Gee, I wonder why it is that Apple won't use *any* AMD CPUs or APUs?
Come to think of it, I also wonder why Apple, who used to use AMD discrete GPUs in the MacBook Pro, iMac and Mac Pro lines, kicked AMD out of the high volume MacBook Pro and iMac lines, and kept them only in the slow-selling, low volume Mac Pro line?
Oh wait, I know! It's because AMD chips are GARBAGE!
Great. 12-core AMD APUs ought to be half as fast as a bottom end Bay Trail and consume at least 32x more energy.
AMD can't give away it's out of date CPUs. They are junk. Deadmeat.
Sure they did. nVidia is within pennies of a 52 week high. How does that compare to AMD's current share price?
NVDA followed the nervous market. AMD was punished well beyond market decline, for failure and likely bankruptcy later this year.
Debt went way up.
Discrete graphics sales tumbled.
Despite promises by the CFO to the contrary, margins were low and flat - no improvement.
AMD lost money again, and failed to deliver promised EPS increase.
AMD's low margin semi-custom strategy is killing it. Stupidest move in tech history.
I cannot wait to see how much cash AMD burned in the quarter. They omitted that key data point, but the analysts will surely pick at it in the CC.
AMD could open more than 30% down tomorrow morning after the full details of the train wreck are revealed tonight.
Excellent analysis. Even AMD fantard Justin Jaynes agrees with you - he's expecting AMD to miss and its goose to get cooked badly.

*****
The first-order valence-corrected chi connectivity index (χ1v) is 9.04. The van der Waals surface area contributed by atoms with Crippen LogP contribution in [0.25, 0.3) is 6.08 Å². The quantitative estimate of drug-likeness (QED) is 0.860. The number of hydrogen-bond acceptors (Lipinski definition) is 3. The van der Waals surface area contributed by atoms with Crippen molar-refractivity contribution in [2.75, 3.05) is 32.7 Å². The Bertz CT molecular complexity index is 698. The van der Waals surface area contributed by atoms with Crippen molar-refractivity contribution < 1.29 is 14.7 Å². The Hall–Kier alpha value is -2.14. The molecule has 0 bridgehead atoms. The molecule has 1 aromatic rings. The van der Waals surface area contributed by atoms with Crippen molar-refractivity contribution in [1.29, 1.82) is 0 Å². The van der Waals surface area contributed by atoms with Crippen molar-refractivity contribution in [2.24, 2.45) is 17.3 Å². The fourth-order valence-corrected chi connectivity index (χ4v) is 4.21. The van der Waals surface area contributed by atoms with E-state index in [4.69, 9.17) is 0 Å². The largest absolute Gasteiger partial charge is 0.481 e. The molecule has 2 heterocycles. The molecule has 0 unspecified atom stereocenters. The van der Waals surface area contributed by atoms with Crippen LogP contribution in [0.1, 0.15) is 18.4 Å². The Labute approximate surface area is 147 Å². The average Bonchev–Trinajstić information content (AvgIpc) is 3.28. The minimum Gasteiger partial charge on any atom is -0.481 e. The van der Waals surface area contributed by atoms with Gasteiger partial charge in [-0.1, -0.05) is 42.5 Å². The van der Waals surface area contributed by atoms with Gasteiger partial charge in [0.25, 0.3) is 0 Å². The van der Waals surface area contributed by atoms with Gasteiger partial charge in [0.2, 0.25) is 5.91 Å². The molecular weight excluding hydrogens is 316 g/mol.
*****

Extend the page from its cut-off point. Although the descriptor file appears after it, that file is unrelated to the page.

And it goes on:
Got your attention, eh, bagholders?
Not long now before you get bled like a stuck pig.
INTC v. AMD is like Germany v. Brasil; an arsepounding every time.
Trying to replace moron CEO.
No interest in ARM microserver chips.
Console chips hit high water mark and are in retreat.
No new semi-custom wins of any size.
That's amazing data, really.
AMD grosses just $120 per unit and nets just $15 per unit. That means that AMD's revenue and income on PS4 for the current quarter will be less than half on both counts of its revenue for the initial quarter of console availability.
That's a huge deficit. With AMD's falling market share in CPUs and GPUs, it's very clear that AMD has no way of covering the shortfall in console revenues in will suffer this quarter.
B- is not "stable". B- is "sub-prime, speculative."
Was AMD even there? No one can recall.
AMD has zero top tier tablet wins for the new chip, just like it had zero top tier tablet wins for over-hyped Tehmash last year.
Mullins will sell worse than Tehmash since it's up against even tougher competition.
Well, he kinda has to say that. If AMD's ARM server chips don't take off, Feldman will be out of a job and SeaMicro will fold. 99% of everything SeaMicro has sold and is selling today, ships with an Intel CPU inside. Opteron is a joke, with less than 4% server market share (down from 30% just a few short years ago).
It is humiliating for SeaMicro to be forced to sell Intel chips because the AMD chips are such #$%$.